Stephen J. Ball (2021) Response: policy? Policy research? How absurd?, Critical Studies in Education,
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There is no way that I can address the wide range of issues raised in the exemplary collection of papers on policy sociology. These are cutting edge pieces by world-class scholars that lay out analytic possibilities for future work. Perhaps what I can do, very briefly, from the space and time of policy research in which I now stand, and as other contributors do, is to look back and look forward and think against or beyond where we have got to and where we might go next. This does not properly engage with individual papers but rather with some of the commitments and sensibilities they share and hold on to.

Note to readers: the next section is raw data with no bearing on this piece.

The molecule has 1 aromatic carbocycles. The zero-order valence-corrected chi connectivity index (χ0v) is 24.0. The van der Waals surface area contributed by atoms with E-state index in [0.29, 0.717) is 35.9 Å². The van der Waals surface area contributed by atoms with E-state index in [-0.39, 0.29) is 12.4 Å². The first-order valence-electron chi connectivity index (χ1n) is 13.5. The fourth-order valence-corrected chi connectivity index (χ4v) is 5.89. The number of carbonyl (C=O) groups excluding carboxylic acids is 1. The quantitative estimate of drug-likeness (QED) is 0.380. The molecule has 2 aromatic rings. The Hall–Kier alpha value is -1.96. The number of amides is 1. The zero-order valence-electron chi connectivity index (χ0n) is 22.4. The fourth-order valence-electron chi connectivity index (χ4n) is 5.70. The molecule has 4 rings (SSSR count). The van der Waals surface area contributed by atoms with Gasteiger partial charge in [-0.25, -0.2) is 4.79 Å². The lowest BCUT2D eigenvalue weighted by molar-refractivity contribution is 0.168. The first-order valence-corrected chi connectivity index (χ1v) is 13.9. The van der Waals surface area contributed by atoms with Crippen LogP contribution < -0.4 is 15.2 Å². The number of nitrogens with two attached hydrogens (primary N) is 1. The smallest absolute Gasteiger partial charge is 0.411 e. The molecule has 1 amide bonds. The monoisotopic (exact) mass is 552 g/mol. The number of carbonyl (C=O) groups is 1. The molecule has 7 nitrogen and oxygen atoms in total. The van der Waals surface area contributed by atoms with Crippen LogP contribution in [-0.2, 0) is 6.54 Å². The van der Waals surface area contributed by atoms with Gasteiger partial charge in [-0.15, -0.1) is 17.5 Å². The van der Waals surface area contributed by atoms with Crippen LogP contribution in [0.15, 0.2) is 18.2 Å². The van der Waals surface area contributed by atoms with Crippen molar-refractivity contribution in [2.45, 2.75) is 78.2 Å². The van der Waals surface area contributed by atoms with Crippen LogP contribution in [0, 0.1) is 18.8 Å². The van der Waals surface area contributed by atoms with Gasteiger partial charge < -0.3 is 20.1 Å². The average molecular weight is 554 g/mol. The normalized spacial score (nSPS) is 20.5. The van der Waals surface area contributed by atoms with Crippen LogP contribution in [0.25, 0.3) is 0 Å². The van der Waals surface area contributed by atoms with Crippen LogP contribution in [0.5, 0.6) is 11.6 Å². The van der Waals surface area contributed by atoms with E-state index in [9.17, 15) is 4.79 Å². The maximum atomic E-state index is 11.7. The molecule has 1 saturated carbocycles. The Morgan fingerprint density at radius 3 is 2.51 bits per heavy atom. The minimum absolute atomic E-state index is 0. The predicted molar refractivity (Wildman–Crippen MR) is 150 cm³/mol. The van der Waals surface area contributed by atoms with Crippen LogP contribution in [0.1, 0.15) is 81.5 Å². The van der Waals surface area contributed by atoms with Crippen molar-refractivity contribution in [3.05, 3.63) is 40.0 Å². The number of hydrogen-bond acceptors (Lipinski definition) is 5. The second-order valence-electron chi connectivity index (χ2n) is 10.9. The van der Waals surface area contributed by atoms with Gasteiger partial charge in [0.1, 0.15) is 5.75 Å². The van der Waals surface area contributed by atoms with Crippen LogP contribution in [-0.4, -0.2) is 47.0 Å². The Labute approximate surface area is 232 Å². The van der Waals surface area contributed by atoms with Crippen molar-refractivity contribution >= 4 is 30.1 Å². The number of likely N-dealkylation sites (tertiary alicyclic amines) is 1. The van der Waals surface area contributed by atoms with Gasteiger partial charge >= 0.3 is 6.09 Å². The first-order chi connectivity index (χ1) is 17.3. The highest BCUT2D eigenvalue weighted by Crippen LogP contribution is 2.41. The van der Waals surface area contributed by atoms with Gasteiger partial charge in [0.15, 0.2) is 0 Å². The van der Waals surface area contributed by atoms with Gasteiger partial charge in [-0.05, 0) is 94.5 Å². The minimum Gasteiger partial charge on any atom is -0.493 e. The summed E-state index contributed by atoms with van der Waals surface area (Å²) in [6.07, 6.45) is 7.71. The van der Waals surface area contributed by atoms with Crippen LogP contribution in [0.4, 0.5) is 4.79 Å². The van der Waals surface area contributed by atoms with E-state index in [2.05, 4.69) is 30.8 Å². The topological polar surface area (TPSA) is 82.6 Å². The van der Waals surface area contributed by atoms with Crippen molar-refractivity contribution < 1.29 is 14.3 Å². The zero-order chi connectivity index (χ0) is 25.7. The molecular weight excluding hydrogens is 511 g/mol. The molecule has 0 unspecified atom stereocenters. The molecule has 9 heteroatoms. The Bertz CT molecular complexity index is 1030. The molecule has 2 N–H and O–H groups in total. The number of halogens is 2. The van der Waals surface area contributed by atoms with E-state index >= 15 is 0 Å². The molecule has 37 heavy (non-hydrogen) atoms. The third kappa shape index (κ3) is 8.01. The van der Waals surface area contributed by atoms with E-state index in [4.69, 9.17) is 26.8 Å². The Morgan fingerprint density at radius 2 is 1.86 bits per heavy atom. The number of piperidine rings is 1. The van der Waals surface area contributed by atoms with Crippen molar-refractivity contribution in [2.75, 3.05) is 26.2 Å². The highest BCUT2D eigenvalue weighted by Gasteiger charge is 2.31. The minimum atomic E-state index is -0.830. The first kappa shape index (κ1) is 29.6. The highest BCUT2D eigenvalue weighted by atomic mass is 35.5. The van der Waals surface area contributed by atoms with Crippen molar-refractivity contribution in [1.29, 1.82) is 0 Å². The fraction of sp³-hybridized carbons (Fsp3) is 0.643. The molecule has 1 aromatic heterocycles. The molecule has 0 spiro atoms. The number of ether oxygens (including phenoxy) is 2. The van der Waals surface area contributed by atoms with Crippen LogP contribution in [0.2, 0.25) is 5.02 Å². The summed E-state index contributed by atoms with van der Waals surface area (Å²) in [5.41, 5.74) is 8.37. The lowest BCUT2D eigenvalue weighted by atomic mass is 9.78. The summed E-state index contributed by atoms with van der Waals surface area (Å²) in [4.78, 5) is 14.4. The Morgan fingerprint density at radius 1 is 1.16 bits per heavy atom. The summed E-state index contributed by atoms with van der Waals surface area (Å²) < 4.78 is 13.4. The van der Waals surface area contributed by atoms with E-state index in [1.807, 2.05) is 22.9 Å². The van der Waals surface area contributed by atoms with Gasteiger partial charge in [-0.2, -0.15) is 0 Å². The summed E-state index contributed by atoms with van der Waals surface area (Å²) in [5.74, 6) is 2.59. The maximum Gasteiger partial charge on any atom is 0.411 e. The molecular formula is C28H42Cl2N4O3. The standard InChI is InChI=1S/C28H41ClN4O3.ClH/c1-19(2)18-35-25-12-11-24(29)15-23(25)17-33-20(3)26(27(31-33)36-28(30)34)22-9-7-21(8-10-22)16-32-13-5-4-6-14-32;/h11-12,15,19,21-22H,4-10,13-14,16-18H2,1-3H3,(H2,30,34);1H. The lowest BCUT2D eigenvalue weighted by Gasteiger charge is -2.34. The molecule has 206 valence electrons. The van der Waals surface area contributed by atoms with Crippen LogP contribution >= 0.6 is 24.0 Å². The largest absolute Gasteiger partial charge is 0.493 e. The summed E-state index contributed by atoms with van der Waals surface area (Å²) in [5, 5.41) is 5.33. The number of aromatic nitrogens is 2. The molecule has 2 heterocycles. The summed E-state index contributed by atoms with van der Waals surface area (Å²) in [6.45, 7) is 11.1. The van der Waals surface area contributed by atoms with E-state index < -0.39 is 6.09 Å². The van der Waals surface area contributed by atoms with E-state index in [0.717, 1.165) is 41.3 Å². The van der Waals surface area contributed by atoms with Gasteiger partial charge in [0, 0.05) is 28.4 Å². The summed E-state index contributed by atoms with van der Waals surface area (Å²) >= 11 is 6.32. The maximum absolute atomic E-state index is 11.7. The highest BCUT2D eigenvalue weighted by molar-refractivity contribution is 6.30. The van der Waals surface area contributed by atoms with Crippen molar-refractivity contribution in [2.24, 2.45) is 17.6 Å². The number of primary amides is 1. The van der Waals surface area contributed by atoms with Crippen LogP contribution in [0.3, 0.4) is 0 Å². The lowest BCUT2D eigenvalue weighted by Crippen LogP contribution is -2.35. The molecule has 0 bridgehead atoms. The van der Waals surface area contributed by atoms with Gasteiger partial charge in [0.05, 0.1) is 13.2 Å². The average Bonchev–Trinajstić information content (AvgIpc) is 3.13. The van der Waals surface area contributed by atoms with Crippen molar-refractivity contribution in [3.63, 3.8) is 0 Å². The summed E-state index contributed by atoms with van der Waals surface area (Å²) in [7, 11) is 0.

When I began to try to engage with something that Jenny Ozga called policy sociology (which she and others discuss in this issue), there was not much in the way of extant education policy research in the sociology of education, apart from Jenny’s own work and that of the estimable Roger Dale (see references in Jenny’s paper), and the studies done by Ted Tapper and Brian Salter (e.g. Salter & Tapper, 1981) and McPherson and Raab (1988) – that drew on a more mainstream political science approach. What I was working on when I read these books and papers was an interview study of actors involved in and around England’s 1988 Education Reform Act, published as Politics and Policymaking In Education (1990). That was a kind of hybrid between my ethnographic sensibilities (from before) and the beginnings of my engagement with Foucault, in an attempt to explore the capture of policy by neoliberal intellectuals and its re-articulation within neoliberal discourses. Further musing on the interplay of these two different orders of account (ethnographic and discursive) led later to a set of considerations of what doing policy sociology might look like: (Ball, 1993, 2015; Tamboukou & Ball, 2003). Apart from Foucault lurking in the background probably the most important influence on Politics and Policymaking In Education and my later work on the shift from government to governance (e.g. Ball & Junemann, 2012) was Bob Jessop (who gets little mention in the papers in this special issue) and his theorisation of new forms and modalities of the capitalist state.